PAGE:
The work of Lucy+Jorge Orta explores the major concerns that define the 21st century: biodiversity, environmental conditions, climate change, and exchange among peoples. At the same time, this work embodies the philosophy that steers their pioneering art practice, “the ethics of aesthetics.” As heirs to the practice of social sculpture, formulated by Joseph Beuys in the 1960s, the Ortas’ works are, in a sense, reflections of their own function--beguiling assemblages that are the platform for the preparation of food, mechanisms that actually purify water, and elements that they created for their 2007 expedition to Antarctica and that are part of an effort to amend Article XIII of the 1948 Universal Declaration of Human Rights. The works in the exhibition are metaphors-in-action, constructions that perform the tasks of which they are emblematic. It is in their ability to actually function, albeit awkwardly and haltingly, that these objects gain power as works of art created to move us to awareness and action. FOOD-WATER-LIFE---LUCY+JORGE ORTA is curated by guest curators Ginger Gregg Duggan and Judith Hoos Fox of c2 curatorsquared, and is co-sponsored by the College of the Environment with additional support from the Department of Art and Art History.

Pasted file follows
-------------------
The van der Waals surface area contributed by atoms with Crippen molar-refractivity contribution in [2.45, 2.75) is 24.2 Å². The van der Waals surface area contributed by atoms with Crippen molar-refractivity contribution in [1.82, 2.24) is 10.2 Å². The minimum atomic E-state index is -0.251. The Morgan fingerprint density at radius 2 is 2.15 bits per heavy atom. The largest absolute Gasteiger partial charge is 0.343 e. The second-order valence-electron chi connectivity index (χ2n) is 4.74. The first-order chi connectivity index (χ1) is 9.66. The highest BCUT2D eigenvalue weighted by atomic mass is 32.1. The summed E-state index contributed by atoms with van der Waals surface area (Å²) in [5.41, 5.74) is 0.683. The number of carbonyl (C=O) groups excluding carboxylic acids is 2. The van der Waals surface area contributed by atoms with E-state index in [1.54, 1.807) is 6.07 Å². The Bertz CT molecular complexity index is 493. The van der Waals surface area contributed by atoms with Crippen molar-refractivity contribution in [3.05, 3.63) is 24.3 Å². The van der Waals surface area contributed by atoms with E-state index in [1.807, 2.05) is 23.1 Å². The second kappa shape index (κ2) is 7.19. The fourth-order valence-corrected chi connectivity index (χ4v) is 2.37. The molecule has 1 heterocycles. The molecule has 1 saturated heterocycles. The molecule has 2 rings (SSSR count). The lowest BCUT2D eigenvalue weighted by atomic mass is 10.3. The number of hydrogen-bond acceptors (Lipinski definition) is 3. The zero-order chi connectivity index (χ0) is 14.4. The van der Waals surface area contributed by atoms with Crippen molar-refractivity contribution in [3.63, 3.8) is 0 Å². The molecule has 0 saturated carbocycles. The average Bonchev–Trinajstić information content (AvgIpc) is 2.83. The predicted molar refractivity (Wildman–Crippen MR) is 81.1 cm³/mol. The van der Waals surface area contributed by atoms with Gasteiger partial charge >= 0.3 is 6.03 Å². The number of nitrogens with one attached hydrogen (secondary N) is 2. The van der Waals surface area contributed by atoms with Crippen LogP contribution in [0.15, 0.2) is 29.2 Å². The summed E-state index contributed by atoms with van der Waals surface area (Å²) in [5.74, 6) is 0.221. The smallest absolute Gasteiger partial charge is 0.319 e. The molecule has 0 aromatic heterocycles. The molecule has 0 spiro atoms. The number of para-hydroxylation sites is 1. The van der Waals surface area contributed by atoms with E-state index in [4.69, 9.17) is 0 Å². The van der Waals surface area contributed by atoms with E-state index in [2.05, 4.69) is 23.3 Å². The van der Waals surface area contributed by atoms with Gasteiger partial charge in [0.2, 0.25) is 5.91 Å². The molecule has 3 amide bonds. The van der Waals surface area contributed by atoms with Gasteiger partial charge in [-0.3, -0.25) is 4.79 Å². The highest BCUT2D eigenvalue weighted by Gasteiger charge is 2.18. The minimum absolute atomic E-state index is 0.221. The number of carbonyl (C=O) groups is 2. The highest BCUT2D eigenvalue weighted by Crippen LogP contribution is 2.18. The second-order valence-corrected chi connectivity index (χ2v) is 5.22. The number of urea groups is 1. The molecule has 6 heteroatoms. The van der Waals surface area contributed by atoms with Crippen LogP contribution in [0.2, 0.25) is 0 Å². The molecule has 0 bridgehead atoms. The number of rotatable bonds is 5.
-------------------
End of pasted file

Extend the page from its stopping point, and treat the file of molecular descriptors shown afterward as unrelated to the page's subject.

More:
"Parallel and feeding into their studio practice of sculpture and painting, [Lucy+Jorge Orta] stage ephemeral interventions, performances, [and] workshops, which explore the crucial themes of the contemporary world."
--Sublime Magazine (London)